In the Western imagination, reason has long belonged to terra firma. Island or continent, it repels water with a solid stubbornness: it only concedes its sand. As for unreason, it has been aquatic from the depths of time and that until fairly recently. And more precisely oceanic: infinite space, uncertain … Madness is the flowing liquid exterior of rocky reason.
Dans l’imagination occidentale, la raison a longtemps appartenu à la terre ferme. Ile ou continent, elle repousse l’eau avec un entêtement massif : elle ne lui concède que son sable. La déraison, elle, a été aquatique depuis le fond des temps et jusqu’à une date assez rapprochée. Et plus précisement océanique : espace infini, incertain… La folie c’est l’extérieur liquide et ruisselant de la rocheuse raison.
Michel Foucault, (1994)  ‘L’eau et la folie’. In Dits et Ecrits vol. I. Paris: Gallimard, p. 268. [This passage translated by Clare O’Farrell]
The Australian floods in 2011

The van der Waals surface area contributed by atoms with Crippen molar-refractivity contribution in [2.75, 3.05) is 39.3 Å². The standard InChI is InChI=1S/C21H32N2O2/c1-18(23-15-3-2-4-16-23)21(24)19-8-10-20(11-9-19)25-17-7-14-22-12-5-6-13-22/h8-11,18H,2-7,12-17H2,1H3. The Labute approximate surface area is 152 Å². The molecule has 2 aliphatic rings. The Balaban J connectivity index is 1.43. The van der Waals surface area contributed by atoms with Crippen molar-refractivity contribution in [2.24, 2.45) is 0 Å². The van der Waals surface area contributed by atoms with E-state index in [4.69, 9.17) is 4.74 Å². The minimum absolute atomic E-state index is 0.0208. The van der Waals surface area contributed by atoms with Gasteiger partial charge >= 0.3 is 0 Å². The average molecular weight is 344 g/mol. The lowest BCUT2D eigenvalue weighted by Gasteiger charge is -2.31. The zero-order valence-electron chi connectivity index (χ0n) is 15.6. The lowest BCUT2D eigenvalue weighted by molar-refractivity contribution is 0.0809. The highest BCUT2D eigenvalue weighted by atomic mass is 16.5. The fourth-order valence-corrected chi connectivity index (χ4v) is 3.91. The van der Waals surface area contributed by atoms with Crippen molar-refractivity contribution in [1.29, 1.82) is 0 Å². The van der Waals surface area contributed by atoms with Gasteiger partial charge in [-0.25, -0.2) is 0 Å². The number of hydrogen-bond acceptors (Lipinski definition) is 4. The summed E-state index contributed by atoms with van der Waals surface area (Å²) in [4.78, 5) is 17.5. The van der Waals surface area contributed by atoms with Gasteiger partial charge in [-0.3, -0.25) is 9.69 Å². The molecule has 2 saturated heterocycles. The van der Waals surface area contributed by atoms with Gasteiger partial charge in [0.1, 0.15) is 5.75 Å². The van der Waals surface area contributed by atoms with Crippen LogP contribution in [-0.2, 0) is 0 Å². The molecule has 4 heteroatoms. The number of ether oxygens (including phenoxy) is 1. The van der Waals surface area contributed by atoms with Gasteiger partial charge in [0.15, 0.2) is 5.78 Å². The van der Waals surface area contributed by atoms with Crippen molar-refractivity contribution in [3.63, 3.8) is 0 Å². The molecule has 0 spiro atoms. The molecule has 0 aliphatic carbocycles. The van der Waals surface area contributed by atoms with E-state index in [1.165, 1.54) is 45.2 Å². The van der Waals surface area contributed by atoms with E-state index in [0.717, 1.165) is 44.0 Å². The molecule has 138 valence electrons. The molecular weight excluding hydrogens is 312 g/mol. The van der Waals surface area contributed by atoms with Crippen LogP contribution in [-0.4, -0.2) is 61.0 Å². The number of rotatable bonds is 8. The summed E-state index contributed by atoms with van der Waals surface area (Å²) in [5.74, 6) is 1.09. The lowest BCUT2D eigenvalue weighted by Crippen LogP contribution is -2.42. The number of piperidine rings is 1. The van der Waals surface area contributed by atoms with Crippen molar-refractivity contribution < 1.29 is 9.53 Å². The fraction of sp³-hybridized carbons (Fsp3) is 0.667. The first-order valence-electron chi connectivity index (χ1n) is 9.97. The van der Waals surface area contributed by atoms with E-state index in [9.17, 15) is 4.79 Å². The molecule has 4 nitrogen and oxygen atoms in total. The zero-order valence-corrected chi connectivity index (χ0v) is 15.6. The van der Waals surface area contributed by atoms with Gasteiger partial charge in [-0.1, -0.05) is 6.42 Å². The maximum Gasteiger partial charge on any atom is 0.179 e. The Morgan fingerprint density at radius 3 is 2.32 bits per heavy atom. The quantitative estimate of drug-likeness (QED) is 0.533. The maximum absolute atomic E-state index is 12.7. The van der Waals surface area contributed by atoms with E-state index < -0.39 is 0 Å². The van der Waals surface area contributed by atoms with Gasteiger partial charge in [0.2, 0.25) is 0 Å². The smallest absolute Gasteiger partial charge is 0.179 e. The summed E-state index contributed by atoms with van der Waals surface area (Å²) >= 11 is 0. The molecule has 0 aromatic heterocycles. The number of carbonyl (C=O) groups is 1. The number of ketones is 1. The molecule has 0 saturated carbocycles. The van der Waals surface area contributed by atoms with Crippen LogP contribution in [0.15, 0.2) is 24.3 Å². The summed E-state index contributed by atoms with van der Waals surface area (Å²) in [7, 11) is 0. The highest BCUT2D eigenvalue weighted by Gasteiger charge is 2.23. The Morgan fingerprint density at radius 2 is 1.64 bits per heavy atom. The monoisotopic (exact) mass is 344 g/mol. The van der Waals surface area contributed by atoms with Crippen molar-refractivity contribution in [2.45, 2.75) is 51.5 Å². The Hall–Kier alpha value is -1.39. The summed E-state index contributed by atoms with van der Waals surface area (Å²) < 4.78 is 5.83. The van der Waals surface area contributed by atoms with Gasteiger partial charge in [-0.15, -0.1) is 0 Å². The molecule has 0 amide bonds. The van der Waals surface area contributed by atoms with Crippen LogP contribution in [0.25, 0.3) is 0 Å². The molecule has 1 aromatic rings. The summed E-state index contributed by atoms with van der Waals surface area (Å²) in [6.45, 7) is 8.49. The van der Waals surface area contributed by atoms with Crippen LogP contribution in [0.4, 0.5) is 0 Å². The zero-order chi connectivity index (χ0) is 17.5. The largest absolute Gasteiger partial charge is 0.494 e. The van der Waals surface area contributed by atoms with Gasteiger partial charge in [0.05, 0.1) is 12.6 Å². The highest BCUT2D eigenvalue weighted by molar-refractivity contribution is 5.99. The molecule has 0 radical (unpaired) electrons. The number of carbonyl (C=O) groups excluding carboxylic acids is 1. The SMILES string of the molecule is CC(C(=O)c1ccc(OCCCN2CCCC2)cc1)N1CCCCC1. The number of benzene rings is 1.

In choosing a reflection by Foucault on water and madness, I wanted to mark the occurrence of the disastrous floods in Australia this January 2011. 75% of the tropical state of Queensland has been inundated and more rain is on the way. The area covered by water is larger than France and Germany combined. Currently the state of Victoria is also experiencing the worst floods on record with 58 towns affected so far. The other eastern states of New South Wales and Tasmania are also flooding. On the other side of the continent, Western Australia is suffering from extreme heat and bushfires. Australia has long been a country of environmental extremes making human habitation a challenging and precarious affair and this long before the arrival of European settlers in the eighteenth century.